Chris Cairns and Jacob Oram both started slightly cautiously by their standards, but as the required run rate grew they soon turned to their more traditional batting styles. Oram hit the boundary five times and Cairns hit it on four occasions and cleared it on three as the two tall all-rounders put on 81 for the sixth wicket in quick time and the latter brought up an impressive half century. But then a tidy over from Lewis put pressure on, leading Cairns to attempt unnecessarily to clear the boundary and be caught just inside it by Lee. But this just brought Brendon McCullum to the crease.

What followed, although a setback was suffered in the form of Oram’s dismissal on the third man boundary for 41, was a wonderful display by the New Zealanders as hope gradually grew of achieving a victory that was unexpected to say the least. McCullum in particular was outstanding, hitting the boundary regularly and putting his amazing speed between the wickets to good use between times, as the home team got closer and closer to their target. He was supported well by supersub James Marshall until they attempted a second run that was just too tight and Marshall was run out. Vettori came in next and started promisingly, and the chase seemed well on track, especially when Lee produced an expensive 49th over, one that went for eighteen runs including a full toss that was no-balled and went to the boundary off the glove of McCullum.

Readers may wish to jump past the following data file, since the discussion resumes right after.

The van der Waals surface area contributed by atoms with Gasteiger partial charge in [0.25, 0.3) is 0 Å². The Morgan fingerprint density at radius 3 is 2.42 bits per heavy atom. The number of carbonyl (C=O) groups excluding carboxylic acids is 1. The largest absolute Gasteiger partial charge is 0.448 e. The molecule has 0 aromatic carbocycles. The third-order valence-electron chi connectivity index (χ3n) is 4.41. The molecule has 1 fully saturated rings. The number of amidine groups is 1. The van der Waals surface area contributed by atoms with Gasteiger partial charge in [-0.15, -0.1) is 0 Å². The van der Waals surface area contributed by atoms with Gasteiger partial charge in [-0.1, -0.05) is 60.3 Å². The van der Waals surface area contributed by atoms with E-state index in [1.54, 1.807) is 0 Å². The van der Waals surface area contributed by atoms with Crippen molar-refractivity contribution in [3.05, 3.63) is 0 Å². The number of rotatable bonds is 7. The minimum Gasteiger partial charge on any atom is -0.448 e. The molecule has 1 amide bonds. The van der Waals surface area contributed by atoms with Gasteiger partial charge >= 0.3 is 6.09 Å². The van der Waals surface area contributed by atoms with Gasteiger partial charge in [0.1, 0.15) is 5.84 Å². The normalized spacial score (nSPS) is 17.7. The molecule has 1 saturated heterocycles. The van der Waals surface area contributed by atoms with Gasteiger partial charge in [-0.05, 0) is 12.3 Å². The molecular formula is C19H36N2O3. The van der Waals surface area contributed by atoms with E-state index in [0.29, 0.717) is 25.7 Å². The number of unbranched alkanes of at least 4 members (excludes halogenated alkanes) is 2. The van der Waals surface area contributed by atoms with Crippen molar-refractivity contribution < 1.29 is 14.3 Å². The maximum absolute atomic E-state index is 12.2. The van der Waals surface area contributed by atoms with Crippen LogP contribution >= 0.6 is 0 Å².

The over also included a ball that was declared a no-ball by umpire Bowden as the Australians were found by the third umpire to have only three men inside the circle, a call that didn’t go down too well with Ponting, who disputed it in a lengthy discussion with Bowden. But eventually the over ended and Lee finished with figures of 1-85 from ten, a huge change from his seemingly unplayable spell just four days earlier.

The final over had now arrived and the equation seemed fairly straight-forward, six runs from six balls, especially with the way McCullum was playing. The ball was handed to Lewis, a large amount of pressure to be put on a bowler playing his first game. But he handled the situation amazingly well.